Many U.S. communities are "first food deserts," where professional lactation support is practically nonexistent, and maternal & neonatal outcomes are worst for non-dominant culture groups such as Indigenous and Black People of Color and LGBTQ+ families in these communities. Increasing qualified lactation support in these communities will improve health outcomes for parents and babies on a community scale. Our program removes barriers to accessing this training through scholarships and support.
Even motivated members of under-served and under-resourced communities often have myriad barriers to pursuing professional lactation training, the most prominent being financial. The cost of professional lactation training and accreditation can be prohibitive, which keeps these communities at a disadvantage. There is a staggering lack of representation for Indigenous and Black People of Color, LGBTQ+ individuals, and other non-dominant culture groups in the professional lactation support field.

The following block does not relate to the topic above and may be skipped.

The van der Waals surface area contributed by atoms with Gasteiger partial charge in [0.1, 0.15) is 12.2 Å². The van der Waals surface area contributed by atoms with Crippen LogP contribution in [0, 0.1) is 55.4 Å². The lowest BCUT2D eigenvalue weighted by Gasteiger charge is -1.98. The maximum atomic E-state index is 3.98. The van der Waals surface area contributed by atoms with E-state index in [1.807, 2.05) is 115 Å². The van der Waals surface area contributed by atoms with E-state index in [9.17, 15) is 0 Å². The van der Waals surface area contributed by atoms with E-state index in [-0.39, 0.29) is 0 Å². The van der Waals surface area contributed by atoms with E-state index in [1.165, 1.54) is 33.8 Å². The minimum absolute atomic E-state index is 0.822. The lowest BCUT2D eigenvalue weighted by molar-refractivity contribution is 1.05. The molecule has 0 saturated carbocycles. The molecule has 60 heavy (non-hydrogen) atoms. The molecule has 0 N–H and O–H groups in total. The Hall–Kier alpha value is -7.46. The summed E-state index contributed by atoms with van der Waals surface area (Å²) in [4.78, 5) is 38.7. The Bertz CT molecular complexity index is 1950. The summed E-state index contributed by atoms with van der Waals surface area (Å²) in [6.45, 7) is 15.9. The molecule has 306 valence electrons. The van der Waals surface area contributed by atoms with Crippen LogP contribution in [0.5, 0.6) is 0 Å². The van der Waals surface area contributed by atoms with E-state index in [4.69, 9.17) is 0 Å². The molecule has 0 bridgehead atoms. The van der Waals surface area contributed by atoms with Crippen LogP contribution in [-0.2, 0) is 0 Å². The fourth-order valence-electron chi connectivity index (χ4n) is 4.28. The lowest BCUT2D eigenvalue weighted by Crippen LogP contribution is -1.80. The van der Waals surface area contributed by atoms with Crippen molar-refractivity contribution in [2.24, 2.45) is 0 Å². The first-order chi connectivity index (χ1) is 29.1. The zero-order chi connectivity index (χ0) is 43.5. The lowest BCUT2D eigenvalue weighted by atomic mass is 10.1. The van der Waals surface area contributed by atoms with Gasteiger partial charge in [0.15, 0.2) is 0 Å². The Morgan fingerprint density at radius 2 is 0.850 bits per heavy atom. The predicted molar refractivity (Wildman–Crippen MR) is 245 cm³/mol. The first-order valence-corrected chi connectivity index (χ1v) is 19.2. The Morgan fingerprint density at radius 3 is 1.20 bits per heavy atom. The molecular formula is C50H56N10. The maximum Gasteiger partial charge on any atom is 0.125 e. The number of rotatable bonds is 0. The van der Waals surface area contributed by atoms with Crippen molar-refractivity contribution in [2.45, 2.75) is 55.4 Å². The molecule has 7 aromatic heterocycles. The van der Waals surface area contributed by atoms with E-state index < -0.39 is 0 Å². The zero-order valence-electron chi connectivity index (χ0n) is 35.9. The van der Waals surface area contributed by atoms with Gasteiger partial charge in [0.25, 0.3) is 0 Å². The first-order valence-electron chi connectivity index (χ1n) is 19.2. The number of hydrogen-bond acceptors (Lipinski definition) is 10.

Our program identifies motivated and passionate individuals from these at-risk populations and empowers them to achieve their goals by removing financial barriers to accessing professional lactation accreditation. We provide scholarships for training, materials, and exam fees so that these new lactation professionals can focus on the important task of working directly with the families in their own communities, which in turn improves health outcomes and helps families get off to the best start.
Empowering these new lactation professionals means increasing breastfeeding rates in their communities, where the 2020 goals from the US Breastfeeding Report Card have yet to be met. According to UNICEF, "As a practical step towards protecting the survival and health of babies and women, breastfeeding is a central part of the 2030 Agenda for Sustainable Development and is linked to many of the Sustainable Development Goals (SDGs)." Specifically, goals: 1, 2, 3, 4, 5, 8, 10, and 12.